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By Ray Stern
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Vacovsky has a degree in government, but no written qualification in social work--unless you count the Certificate of Appreciation he recently received from colleagues and bosses at Central Arizona Shelter Services, where he has worked as a case manager for 10 years. His job is to get homeless people off the street.
Prior to taking the job, Vacovsky had no experience in case management. He worked for himself selling fuel. When that didn't work out, "I had to come up with something to do. So I ended up coming to CASS. They give you an intense training program here--they say, here's your case load. That's it!"
The place is at 12th Avenue and Madison Street. The state capitol is less than a mile to the west. Only a few blocks to the northeast are the high-rises of downtown, but the contrast is shattering.
There are people sitting or standing in the sun all over the street, which seems broader than it really is because no cars are parked on it or on the surrounding streets. Visitors to CASS who park in the street are told by the receptionist to move their cars to the parking lot that faces the building. An electronic gate opens to let you in. People on the street stare at you as you walk to the CASS building.
It's a shabby brick building, and the seats in the reception area are stained. But the case managers don't have it any better. Their offices are in a trailer around back.
That's where Vacovsky leads me. There are a couple of people waiting to be seen, a man and a woman. They're both manic, and as we walk past them Vacovsky tells them to calm down. "You're in an office," he says. As soon as he turns his back, the woman hangs out her tongue and makes spastic movements with her arms and head.
We go into Vacovsky's small office and he puts on some classical music. "This is what I use to calm the clients," he says, laughing. He sits behind his desk, a huge man with a perpetual look of kindly exasperation on his sweating face.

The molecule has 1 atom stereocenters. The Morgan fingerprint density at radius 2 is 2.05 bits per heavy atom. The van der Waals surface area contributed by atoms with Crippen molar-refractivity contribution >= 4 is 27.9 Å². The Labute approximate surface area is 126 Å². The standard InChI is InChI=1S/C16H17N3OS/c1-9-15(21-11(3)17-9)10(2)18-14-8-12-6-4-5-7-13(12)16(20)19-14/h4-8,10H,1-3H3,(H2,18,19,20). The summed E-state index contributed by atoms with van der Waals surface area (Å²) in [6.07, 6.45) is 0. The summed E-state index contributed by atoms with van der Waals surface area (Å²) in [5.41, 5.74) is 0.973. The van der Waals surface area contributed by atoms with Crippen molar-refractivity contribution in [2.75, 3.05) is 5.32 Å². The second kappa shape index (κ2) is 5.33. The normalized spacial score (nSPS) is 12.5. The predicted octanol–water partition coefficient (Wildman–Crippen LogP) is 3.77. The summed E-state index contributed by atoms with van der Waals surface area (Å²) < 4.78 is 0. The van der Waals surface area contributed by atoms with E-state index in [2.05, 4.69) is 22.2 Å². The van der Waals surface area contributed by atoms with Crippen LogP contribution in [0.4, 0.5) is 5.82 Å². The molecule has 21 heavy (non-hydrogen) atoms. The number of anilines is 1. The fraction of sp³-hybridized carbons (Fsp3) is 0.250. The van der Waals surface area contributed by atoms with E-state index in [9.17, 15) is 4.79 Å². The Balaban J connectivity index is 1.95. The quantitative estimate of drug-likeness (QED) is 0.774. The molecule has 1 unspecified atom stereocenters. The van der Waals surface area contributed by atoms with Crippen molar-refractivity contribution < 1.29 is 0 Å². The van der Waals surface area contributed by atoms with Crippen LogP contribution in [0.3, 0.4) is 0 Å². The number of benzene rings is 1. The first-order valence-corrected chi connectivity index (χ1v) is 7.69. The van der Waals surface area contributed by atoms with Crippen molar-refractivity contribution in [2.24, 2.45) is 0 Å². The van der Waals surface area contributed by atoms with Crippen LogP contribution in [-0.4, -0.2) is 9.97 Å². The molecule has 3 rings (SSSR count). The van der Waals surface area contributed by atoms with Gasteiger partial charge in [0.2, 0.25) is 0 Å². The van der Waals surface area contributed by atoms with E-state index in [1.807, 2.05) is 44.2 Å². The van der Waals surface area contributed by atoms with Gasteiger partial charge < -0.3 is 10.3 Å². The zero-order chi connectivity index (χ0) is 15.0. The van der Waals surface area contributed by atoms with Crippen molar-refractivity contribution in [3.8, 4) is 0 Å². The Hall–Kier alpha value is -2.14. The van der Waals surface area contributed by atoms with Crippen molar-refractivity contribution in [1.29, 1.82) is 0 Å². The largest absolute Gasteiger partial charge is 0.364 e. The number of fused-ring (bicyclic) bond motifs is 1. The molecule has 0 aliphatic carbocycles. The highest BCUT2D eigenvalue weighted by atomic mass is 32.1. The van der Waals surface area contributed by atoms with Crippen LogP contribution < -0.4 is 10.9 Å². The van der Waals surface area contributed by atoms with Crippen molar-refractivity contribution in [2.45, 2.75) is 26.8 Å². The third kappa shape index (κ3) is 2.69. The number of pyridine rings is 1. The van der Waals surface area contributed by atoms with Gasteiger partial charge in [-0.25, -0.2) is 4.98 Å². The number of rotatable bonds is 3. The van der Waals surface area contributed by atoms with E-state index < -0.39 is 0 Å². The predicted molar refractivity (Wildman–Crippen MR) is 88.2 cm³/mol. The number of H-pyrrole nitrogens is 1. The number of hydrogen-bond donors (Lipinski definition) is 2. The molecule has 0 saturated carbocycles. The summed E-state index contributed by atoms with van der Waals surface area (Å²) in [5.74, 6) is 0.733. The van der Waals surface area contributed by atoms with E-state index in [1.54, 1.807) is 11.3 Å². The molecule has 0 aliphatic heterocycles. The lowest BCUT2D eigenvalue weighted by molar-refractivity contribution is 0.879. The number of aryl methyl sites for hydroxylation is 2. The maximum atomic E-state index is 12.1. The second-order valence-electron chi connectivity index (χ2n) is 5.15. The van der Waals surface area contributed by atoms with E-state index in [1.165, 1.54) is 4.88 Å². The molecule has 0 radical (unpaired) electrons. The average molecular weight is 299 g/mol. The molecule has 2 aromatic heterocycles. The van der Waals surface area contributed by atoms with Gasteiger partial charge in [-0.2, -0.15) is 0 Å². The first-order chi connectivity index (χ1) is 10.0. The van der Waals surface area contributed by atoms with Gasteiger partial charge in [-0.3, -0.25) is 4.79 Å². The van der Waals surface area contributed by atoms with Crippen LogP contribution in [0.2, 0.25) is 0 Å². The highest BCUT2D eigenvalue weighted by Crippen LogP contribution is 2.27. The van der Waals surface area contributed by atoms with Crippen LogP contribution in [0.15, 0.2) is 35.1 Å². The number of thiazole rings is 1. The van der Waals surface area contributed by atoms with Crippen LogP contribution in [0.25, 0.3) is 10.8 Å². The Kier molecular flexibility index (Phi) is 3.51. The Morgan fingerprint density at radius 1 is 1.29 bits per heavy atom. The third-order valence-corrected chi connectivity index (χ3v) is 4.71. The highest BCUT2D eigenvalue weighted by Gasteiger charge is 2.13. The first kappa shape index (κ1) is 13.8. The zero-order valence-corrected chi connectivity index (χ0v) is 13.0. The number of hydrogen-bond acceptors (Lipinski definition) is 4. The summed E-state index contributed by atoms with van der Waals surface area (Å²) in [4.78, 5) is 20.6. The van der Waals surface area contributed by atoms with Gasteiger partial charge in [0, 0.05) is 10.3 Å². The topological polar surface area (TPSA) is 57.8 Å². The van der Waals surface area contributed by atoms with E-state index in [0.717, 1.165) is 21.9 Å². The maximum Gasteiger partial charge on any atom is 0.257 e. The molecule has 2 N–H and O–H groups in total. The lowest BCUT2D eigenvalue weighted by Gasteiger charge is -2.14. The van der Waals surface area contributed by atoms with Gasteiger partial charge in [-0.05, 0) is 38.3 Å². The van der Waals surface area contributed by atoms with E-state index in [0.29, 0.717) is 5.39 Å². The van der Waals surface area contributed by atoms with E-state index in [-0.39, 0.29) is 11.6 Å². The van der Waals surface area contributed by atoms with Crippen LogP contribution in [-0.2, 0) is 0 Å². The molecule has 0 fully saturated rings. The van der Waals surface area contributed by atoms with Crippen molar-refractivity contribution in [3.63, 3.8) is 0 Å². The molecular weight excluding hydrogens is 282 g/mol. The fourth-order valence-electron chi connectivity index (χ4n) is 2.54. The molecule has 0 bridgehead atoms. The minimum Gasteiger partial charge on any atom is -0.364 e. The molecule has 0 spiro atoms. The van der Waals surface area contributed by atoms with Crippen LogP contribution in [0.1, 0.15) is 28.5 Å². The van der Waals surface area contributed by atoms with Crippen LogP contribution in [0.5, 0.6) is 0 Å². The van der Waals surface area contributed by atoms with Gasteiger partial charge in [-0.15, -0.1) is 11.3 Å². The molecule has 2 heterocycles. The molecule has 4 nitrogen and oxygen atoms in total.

Even though we're not actually in the shelter itself, the smell of the shelter permeates the office. Not that the shelter is particularly squalid as shelters go--it has a stark tidiness, its rows and rows of bunks bringing to mind a barracks near the front line or a Victorian workhouse. But there's always the smell of bodies that have spent too long in the heat without deodorant, wearing clothes that have been slept in too often. Outside, close to the building and the trailer, there's a fenced-in area where clients just hang out, oblivious to the heat of the day. It has the look of a prison exercise yard.
"It's a safe place for them," observes Vacovsky. "Or as safe as anywhere can be. Things can still be passed through the fence."
I first met Vacovsky nearly a year ago, when I wrote about the failures of ComCare, the organization charged with caring for the indigent mentally ill ("Scream Dement," June 12, 1997). Since I wrote that piece, ComCare has been taken over by the state.
Back then, Vacovsky talked of clients who had died after ComCare had denied them treatment. In fact, one of the people I interviewed for that piece was being denied treatment, and he killed himself a few weeks after the interview. Today Vacovsky tells me of another one he's lost, Lawrence Kopsco, who killed himself in January.
"He was bipolar," Vacovsky says. "But ComCare wouldn't treat him because they said he was a drunk."
Even though people in the mental-health field are almost unanimously critical of ComCare, few are ever willing to go on the record. Vacovsky is not so shy. He has never hesitated to condemn ComCare's petty bureaucracy when it prevents people in need of help from receiving it. One of his colleagues, a social worker, once told me, "Lloyd would make it easier on himself if he wasn't so outspoken."